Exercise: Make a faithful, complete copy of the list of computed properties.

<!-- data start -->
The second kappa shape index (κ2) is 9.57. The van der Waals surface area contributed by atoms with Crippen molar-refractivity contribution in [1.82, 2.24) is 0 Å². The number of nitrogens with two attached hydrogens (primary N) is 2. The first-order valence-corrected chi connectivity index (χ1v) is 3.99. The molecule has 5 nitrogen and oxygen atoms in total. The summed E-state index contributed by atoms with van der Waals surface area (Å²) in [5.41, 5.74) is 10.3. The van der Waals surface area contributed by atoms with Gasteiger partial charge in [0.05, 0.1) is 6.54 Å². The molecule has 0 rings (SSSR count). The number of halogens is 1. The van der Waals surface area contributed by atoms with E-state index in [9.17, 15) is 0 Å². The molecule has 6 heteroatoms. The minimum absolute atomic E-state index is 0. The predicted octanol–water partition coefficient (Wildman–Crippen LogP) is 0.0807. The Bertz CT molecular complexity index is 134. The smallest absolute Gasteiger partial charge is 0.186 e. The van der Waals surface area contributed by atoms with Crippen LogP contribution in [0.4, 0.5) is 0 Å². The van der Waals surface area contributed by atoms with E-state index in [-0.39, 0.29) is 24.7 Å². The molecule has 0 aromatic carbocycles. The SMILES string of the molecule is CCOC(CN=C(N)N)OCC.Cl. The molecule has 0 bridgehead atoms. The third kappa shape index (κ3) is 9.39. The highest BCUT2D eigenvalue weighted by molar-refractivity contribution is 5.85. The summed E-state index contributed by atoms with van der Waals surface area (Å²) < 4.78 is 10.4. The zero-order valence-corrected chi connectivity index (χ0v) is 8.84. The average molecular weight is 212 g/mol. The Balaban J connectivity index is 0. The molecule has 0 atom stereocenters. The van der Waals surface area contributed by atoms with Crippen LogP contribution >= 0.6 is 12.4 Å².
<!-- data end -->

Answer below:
The second kappa shape index (κ2) is 9.57. The van der Waals surface area contributed by atoms with Crippen molar-refractivity contribution in [1.82, 2.24) is 0 Å². The number of nitrogens with two attached hydrogens (primary N) is 2. The first-order valence-corrected chi connectivity index (χ1v) is 3.99. The molecule has 5 nitrogen and oxygen atoms in total. The summed E-state index contributed by atoms with van der Waals surface area (Å²) in [5.41, 5.74) is 10.3. The van der Waals surface area contributed by atoms with Gasteiger partial charge in [0.05, 0.1) is 6.54 Å². The molecule has 0 rings (SSSR count). The number of halogens is 1. The van der Waals surface area contributed by atoms with E-state index in [9.17, 15) is 0 Å². The molecule has 6 heteroatoms. The minimum absolute atomic E-state index is 0. The predicted octanol–water partition coefficient (Wildman–Crippen LogP) is 0.0807. The Bertz CT molecular complexity index is 134. The smallest absolute Gasteiger partial charge is 0.186 e. The van der Waals surface area contributed by atoms with Crippen LogP contribution in [0.4, 0.5) is 0 Å². The van der Waals surface area contributed by atoms with E-state index in [-0.39, 0.29) is 24.7 Å². The molecule has 0 aromatic carbocycles. The SMILES string of the molecule is CCOC(CN=C(N)N)OCC.Cl. The molecule has 0 bridgehead atoms. The third kappa shape index (κ3) is 9.39. The highest BCUT2D eigenvalue weighted by molar-refractivity contribution is 5.85. The summed E-state index contributed by atoms with van der Waals surface area (Å²) < 4.78 is 10.4. The zero-order valence-corrected chi connectivity index (χ0v) is 8.84. The average molecular weight is 212 g/mol. The Balaban J connectivity index is 0. The molecule has 0 atom stereocenters. The van der Waals surface area contributed by atoms with Crippen LogP contribution >= 0.6 is 12.4 Å².